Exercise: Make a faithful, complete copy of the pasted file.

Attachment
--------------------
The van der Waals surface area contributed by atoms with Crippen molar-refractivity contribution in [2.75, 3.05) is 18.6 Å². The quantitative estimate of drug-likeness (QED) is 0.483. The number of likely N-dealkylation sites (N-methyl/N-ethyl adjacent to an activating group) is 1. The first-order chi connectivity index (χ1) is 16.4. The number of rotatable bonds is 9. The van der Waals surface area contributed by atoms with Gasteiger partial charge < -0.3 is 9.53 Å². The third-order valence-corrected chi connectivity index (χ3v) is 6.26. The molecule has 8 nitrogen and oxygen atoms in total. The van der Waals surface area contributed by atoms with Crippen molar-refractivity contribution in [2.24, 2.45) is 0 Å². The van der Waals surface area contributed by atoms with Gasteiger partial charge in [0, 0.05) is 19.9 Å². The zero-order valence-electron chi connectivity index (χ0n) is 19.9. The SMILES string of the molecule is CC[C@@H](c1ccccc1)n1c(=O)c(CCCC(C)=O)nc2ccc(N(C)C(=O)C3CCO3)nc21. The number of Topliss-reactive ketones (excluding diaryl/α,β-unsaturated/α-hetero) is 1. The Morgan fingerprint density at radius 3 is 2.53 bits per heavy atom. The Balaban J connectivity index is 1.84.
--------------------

The van der Waals surface area contributed by atoms with Crippen molar-refractivity contribution in [2.75, 3.05) is 18.6 Å². The quantitative estimate of drug-likeness (QED) is 0.483. The number of likely N-dealkylation sites (N-methyl/N-ethyl adjacent to an activating group) is 1. The first-order chi connectivity index (χ1) is 16.4. The number of rotatable bonds is 9. The van der Waals surface area contributed by atoms with Gasteiger partial charge < -0.3 is 9.53 Å². The third-order valence-corrected chi connectivity index (χ3v) is 6.26. The molecule has 8 nitrogen and oxygen atoms in total. The van der Waals surface area contributed by atoms with Crippen molar-refractivity contribution in [2.24, 2.45) is 0 Å². The van der Waals surface area contributed by atoms with Gasteiger partial charge in [0, 0.05) is 19.9 Å². The zero-order valence-electron chi connectivity index (χ0n) is 19.9. The SMILES string of the molecule is CC[C@@H](c1ccccc1)n1c(=O)c(CCCC(C)=O)nc2ccc(N(C)C(=O)C3CCO3)nc21. The number of Topliss-reactive ketones (excluding diaryl/α,β-unsaturated/α-hetero) is 1. The Morgan fingerprint density at radius 3 is 2.53 bits per heavy atom. The Balaban J connectivity index is 1.84.